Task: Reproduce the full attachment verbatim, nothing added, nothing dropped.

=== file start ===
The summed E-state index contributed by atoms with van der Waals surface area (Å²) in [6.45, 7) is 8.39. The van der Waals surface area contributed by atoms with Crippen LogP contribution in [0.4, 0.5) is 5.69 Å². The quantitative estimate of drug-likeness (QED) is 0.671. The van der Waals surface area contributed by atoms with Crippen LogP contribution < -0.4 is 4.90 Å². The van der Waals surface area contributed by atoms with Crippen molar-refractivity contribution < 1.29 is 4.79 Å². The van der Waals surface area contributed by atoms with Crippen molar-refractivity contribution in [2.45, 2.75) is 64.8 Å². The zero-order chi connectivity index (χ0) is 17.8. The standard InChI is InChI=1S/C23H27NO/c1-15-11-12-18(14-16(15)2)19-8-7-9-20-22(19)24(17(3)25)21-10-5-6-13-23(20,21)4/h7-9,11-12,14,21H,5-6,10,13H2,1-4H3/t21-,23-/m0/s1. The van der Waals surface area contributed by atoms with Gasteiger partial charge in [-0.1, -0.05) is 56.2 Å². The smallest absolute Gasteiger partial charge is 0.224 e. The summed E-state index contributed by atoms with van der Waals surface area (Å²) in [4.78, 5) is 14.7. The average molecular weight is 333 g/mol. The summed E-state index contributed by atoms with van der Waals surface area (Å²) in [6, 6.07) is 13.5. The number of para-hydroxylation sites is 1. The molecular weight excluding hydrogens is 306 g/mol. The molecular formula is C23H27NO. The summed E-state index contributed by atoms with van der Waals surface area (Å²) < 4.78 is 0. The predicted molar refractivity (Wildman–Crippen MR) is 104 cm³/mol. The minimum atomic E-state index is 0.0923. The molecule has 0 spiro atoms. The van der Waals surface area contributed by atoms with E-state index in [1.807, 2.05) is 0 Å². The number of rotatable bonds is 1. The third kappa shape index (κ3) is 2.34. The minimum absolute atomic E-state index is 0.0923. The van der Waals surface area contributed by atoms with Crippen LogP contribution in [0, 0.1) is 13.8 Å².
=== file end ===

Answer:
The summed E-state index contributed by atoms with van der Waals surface area (Å²) in [6.45, 7) is 8.39. The van der Waals surface area contributed by atoms with Crippen LogP contribution in [0.4, 0.5) is 5.69 Å². The quantitative estimate of drug-likeness (QED) is 0.671. The van der Waals surface area contributed by atoms with Crippen LogP contribution < -0.4 is 4.90 Å². The van der Waals surface area contributed by atoms with Crippen molar-refractivity contribution < 1.29 is 4.79 Å². The van der Waals surface area contributed by atoms with Crippen molar-refractivity contribution in [2.45, 2.75) is 64.8 Å². The zero-order chi connectivity index (χ0) is 17.8. The standard InChI is InChI=1S/C23H27NO/c1-15-11-12-18(14-16(15)2)19-8-7-9-20-22(19)24(17(3)25)21-10-5-6-13-23(20,21)4/h7-9,11-12,14,21H,5-6,10,13H2,1-4H3/t21-,23-/m0/s1. The van der Waals surface area contributed by atoms with Gasteiger partial charge in [-0.1, -0.05) is 56.2 Å². The smallest absolute Gasteiger partial charge is 0.224 e. The summed E-state index contributed by atoms with van der Waals surface area (Å²) in [4.78, 5) is 14.7. The average molecular weight is 333 g/mol. The summed E-state index contributed by atoms with van der Waals surface area (Å²) in [6, 6.07) is 13.5. The number of para-hydroxylation sites is 1. The molecular weight excluding hydrogens is 306 g/mol. The molecular formula is C23H27NO. The summed E-state index contributed by atoms with van der Waals surface area (Å²) < 4.78 is 0. The predicted molar refractivity (Wildman–Crippen MR) is 104 cm³/mol. The minimum atomic E-state index is 0.0923. The molecule has 0 spiro atoms. The van der Waals surface area contributed by atoms with E-state index in [1.807, 2.05) is 0 Å². The number of rotatable bonds is 1. The third kappa shape index (κ3) is 2.34. The minimum absolute atomic E-state index is 0.0923. The van der Waals surface area contributed by atoms with Crippen LogP contribution in [0, 0.1) is 13.8 Å².